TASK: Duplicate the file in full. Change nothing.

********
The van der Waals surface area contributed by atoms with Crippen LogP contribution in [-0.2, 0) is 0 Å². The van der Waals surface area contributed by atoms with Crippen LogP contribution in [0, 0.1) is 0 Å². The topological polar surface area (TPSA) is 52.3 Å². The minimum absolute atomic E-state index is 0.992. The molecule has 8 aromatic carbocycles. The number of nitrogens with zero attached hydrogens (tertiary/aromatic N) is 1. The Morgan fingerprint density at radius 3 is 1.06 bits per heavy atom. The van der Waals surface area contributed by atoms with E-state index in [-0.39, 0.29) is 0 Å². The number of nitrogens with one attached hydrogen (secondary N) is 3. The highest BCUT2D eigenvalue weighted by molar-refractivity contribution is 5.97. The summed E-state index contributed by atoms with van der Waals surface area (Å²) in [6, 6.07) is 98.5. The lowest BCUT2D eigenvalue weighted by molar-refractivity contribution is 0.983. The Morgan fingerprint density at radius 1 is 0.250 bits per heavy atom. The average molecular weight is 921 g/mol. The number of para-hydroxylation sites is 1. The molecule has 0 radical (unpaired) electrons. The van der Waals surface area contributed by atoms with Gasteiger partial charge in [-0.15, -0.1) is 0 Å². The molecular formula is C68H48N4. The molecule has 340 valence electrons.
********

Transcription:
The van der Waals surface area contributed by atoms with Crippen LogP contribution in [-0.2, 0) is 0 Å². The van der Waals surface area contributed by atoms with Crippen LogP contribution in [0, 0.1) is 0 Å². The topological polar surface area (TPSA) is 52.3 Å². The minimum absolute atomic E-state index is 0.992. The molecule has 8 aromatic carbocycles. The number of nitrogens with zero attached hydrogens (tertiary/aromatic N) is 1. The Morgan fingerprint density at radius 3 is 1.06 bits per heavy atom. The van der Waals surface area contributed by atoms with E-state index in [-0.39, 0.29) is 0 Å². The number of nitrogens with one attached hydrogen (secondary N) is 3. The highest BCUT2D eigenvalue weighted by molar-refractivity contribution is 5.97. The summed E-state index contributed by atoms with van der Waals surface area (Å²) in [6, 6.07) is 98.5. The lowest BCUT2D eigenvalue weighted by molar-refractivity contribution is 0.983. The Morgan fingerprint density at radius 1 is 0.250 bits per heavy atom. The average molecular weight is 921 g/mol. The number of para-hydroxylation sites is 1. The molecule has 0 radical (unpaired) electrons. The van der Waals surface area contributed by atoms with Gasteiger partial charge in [-0.15, -0.1) is 0 Å². The molecular formula is C68H48N4. The molecule has 340 valence electrons.